The weather here is unusually warm. We are expecting several more days with highs of 75--it may be unseasonal, but it is comfortable. Bagging leaves for the compost pile has resulted in ongoing problem with itchy eyes. Ugh. I can't get Blogger to let me "left align" if you are wondering about the strange appearance of text.
I've been concerned about the waste of wrapping paper for years.
Shiny and glitter-encrusted paper is especially bad. It cannot be recycled and is nothing else but microplastics. The glitter pollutes oceans and ends up being ingested by animals which, over time, will collect in their stomachs and can be fatal. Fibres found in cheaper types of wrapping paper are not strong enough to recycle; wrapping paper is often dyed and laminated, and may also contain non-paper additives such as gold and silver coloring, glitter and plastics. Then there is the added issue of sticky tape, which is still often attached to paper when thrown away. Landfill or even incineration are often the only options to get rid of the waste.
"In the United States, an additional five million tons of waste is generated over Christmas, four million of which is wrapping paper and shopping bags. In the UK, consumers use approximately 227,000 miles of wrapping paper each year, and will put what equates to 108 million rolls of wrapping paper in the trash.Dec 14, 2020" Source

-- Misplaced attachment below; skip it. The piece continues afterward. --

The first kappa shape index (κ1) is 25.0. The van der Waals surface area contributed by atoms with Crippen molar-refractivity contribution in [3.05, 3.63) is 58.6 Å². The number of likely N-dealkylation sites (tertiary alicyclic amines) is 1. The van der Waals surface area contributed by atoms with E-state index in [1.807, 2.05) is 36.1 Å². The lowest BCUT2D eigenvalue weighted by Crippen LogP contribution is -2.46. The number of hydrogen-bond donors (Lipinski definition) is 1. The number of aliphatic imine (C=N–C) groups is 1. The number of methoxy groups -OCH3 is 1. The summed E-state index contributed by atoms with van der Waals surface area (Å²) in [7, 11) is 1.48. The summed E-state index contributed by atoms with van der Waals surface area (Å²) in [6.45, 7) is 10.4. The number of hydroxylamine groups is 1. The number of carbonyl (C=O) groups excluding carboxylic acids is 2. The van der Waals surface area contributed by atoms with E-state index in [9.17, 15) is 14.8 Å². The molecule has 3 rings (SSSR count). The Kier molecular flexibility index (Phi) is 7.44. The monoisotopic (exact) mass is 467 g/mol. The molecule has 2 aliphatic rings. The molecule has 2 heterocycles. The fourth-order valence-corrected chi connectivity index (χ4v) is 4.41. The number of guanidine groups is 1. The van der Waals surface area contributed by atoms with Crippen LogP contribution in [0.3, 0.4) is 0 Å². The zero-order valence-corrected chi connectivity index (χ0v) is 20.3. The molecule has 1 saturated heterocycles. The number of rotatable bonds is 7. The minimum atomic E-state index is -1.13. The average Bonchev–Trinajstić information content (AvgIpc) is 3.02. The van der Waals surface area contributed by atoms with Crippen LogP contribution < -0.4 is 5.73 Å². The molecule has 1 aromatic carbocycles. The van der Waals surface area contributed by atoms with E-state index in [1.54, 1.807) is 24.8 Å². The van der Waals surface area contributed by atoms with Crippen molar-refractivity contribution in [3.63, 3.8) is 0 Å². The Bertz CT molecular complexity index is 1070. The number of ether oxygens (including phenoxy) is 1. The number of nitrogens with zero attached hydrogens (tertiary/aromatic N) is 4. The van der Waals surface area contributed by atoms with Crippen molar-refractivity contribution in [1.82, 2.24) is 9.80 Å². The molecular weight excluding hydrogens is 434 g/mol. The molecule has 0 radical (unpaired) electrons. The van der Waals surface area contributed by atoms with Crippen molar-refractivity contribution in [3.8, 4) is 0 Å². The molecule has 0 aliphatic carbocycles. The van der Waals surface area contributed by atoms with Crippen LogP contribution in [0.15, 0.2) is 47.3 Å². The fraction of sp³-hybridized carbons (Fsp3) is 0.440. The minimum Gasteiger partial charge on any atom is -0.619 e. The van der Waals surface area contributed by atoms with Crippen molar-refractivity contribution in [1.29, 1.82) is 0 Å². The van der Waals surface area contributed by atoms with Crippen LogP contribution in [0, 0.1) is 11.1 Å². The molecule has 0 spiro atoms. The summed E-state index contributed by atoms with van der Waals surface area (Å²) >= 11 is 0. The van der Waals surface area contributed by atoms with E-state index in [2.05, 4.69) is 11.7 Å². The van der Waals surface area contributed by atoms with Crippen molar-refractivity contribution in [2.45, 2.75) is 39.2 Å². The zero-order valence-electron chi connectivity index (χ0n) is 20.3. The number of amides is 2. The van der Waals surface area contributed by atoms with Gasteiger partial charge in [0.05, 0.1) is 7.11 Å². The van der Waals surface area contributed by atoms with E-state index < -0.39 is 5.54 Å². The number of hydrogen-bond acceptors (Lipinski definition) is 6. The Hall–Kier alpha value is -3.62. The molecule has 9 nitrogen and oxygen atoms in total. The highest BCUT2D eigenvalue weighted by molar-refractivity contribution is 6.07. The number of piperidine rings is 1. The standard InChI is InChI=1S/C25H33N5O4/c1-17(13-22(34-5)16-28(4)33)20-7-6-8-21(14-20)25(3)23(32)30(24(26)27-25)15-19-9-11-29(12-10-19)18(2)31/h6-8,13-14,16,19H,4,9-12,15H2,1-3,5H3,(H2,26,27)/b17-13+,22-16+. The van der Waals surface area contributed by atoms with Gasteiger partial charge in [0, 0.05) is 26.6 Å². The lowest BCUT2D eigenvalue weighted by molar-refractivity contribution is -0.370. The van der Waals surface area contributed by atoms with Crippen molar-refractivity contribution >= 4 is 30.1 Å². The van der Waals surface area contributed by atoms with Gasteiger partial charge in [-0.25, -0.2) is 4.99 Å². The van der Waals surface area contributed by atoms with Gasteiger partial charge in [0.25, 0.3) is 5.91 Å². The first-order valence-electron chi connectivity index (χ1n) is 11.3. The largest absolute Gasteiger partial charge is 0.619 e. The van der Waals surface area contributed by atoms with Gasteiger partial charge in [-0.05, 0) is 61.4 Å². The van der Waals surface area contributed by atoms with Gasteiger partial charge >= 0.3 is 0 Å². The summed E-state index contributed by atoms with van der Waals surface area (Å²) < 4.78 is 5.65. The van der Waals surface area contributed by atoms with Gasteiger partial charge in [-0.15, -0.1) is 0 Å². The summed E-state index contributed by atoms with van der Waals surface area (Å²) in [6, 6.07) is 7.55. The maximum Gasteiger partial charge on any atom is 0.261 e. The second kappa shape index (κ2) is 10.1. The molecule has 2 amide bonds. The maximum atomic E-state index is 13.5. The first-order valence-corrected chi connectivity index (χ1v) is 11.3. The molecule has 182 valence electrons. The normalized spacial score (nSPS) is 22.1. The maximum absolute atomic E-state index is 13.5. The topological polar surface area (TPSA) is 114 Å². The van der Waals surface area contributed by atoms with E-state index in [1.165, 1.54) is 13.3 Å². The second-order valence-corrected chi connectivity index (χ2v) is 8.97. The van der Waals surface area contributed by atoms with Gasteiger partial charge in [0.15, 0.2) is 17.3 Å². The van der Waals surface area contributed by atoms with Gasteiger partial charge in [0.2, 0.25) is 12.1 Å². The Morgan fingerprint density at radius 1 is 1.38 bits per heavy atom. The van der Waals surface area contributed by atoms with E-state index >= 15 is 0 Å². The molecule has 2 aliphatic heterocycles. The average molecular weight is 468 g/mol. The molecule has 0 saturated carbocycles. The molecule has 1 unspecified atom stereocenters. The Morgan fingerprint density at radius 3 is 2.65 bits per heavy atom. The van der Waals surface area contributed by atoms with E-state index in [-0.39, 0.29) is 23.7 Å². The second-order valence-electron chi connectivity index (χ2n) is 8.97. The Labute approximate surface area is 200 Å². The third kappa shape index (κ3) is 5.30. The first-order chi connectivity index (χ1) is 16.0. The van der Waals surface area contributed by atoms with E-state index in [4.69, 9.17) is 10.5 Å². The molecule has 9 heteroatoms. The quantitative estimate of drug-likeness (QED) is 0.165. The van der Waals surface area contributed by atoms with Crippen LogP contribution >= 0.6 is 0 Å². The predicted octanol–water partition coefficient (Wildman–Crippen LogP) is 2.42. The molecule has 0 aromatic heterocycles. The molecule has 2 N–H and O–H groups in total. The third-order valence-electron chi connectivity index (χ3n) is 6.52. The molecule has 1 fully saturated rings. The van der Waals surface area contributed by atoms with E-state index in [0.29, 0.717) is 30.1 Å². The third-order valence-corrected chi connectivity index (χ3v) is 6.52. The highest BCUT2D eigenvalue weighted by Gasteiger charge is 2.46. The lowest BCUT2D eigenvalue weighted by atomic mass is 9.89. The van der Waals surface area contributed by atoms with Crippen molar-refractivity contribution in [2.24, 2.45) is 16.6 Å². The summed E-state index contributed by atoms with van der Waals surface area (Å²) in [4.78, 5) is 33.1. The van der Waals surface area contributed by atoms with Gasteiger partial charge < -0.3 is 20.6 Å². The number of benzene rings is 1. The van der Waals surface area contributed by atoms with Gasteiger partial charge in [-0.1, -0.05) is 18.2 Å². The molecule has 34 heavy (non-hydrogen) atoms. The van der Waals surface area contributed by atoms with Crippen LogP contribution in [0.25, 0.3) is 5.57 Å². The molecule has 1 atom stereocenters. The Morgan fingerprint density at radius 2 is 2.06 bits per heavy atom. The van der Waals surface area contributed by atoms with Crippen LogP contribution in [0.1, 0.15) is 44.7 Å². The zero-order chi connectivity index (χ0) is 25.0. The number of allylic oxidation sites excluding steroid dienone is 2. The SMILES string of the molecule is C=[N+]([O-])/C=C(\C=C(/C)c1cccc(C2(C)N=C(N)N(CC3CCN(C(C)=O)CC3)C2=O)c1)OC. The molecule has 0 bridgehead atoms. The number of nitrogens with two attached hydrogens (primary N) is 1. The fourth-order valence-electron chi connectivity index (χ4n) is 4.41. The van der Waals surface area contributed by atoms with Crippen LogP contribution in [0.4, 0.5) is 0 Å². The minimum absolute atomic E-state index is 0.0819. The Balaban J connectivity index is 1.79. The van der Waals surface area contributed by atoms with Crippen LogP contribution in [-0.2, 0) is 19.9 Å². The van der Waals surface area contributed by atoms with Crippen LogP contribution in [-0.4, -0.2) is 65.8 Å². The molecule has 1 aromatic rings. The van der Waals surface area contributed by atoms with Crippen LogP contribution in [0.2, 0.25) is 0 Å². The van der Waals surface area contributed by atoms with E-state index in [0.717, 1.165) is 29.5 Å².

Sustainable Christmas Wrapping
The article gives shopping sources for the easel paper, but the sources were in the UK. Here's a source for the U.S, but any art store would probably have it. Dried oranges slices on Etsy or you can make your own. Orange, lemon, grapefruit can be dried in the oven and would be a fun and scented activity as well as producing the slices for decor. The above packaging is both lovely and elegant in simplicity.
Since too much wrapping paper goes to the trash, I started making fabric bags or just wrapping gifts in fabric that can be reused. Large Christmas napkins I bought years ago were also handy. Recipients kept the bags, but the fabric pieces were returned to me for re-use if the receiver (usually male) didn't sew. I've also used brown craft paper because I loved the simplicity of it.
In 2019, I tried the furoshiki wrapping and also used my fabric envelopes for gifts, using odds and ends from my stash of "stuff made with no real purpose" items.
In 2010, I made some brown paper bags, that might be used again, but also could be recycled. I used beeswax on some, others were just plain brown Kraft paper. Some I stamped, some I stitched on. These are small, but some were a little bigger.
Longer ago than that, I started making fabric envelopes and quilting them for special gifts. I haven't made any in the last several years, but maybe this year I'll make one or two more.
They are nice for small gifts and can be used again for jewelry or as gift packaging for someone else. Maybe I'll make a couple more this year. The envelopes are simple to make, and I enjoy the meditative process of quilting them.
It isn't much in the scheme of things, but it makes me feel better not to contribute to the waste, and I enjoy making stuff, so it works for me. :)